A wise duck once said, “Why does flour, water, eggs, butter and a bit of yeast have to taste so good? I believe it’s the coming of Satan, in pastry form. A nibble here, a nibble there can lead to one large spare tire.”
This summer session has been flying by at warp speed. As a result, we have a lot of production to do. This week we started working on rich doughs, the first of which is a laminated dough.
When I think laminate, I think of a Pergo floor. You can say that a laminated dough is kinda like a Pergo floor in the way the floor is multiple layers of a composite. A laminated dough is a rich dough (we did a yeast version) with chilled butter folded into it, rolled out, tri folded, rolled out, tri folded again and rolled out a final time.
The dough needs a chilled rest in between folding so it’s easier to handle. The butter content is so high that it would be a mess if it were not chilled. This laminated dough was used to make some amazing plain croissants and some even more amazing ham and Swiss cheese croissants.
Bear claws, Cream Cheese and Apple Danish, Pain au Chocolate, Clover leafs, Caramelized Onion and Goat Cheese Danish, Ham & Cheese Croissant. We used both a laminated dough and a sweet dough. I could jump onto this pastry cloud!
Wednesday brought us to the making of Challah, Brioche and Milk Bread. Challah & Brioche are breads made with butter and eggs. Brioche is the richer of the two. Challah can be braided into loaves or shaped in pans.
The anatomy of braided Challah: The dough gets portioned out and rolled into balls, the balls get stretched out to make the strands needed for braiding. We use a couche to keep the dough from drying out and forming a crust. Braiding can be with 2, 3, 4, 5 or 6 strands. The bread gets proofed, egg washed, baked, cooled and stored…unless it gets eaten first.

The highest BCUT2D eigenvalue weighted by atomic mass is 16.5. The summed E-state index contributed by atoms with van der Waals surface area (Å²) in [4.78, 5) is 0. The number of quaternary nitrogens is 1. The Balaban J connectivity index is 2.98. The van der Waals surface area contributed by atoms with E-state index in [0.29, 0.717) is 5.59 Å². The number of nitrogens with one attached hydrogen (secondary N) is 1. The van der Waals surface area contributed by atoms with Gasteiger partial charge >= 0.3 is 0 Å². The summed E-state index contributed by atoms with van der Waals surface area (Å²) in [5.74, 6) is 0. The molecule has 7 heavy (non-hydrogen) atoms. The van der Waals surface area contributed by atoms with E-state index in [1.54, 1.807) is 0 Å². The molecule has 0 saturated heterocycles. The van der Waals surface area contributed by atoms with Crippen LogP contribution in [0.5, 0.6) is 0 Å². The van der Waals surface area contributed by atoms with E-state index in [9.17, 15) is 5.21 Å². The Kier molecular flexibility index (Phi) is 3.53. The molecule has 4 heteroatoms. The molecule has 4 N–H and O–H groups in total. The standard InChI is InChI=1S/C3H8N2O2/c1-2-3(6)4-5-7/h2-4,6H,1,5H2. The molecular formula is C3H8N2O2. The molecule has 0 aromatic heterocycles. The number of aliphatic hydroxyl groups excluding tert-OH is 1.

We also made some pizza dough and had pizza for lunch. Some of the perks!
Thursday brought us to the beginning of our lean dough section. Lean doughs have no eggs or butter. They are what we are more familiar with; french, baguettes, etc. It was a real learning experience to find out that there are starters, or pre-ferments, as they are know in the trade other than sour dough. The pre-ferments that we used were biga, poolish and autolyse. A pre-ferment is a fermented dough used to provide leavening for a larger batch of dough. The difference is in the water to flour ratios. A biga has a 60% water to 100% flour ratio, which makes it a stiff dough. A poolish has a 100% water to 100% flour ratio which makes this a very wet dough that is somewhat difficult to work with. An autolyse is kind of a pre ferment, however, an autolyse is a completed batch of dough whereas the biga and poolish is added as a base to more flour, yeast, water and salt. The autolyse has a long, refrigerated resting period in which the flour fully absorbs the water. If you are a lay person; 1. you are probably at bread overload, 2. this doesn’t make sense, 3. you could care less. Anyhoo, a baguette is a shape, not a type of bread, therefore, you can have a biga baguette, autolyse baguette or a poolish baguette. These types of baguettes will be more flavorful than a regular french baguette where the dough is mixed up with just yeast and baked soon thereafter. You can now demand better bread from your bakery!
Aw nuts, we forgot to tell Sylvia that the poolish dough was really sticky. I’m sad to say I don’t have any photos of the baked product. I will have some next week when we work on more lean doughs, including sour dough.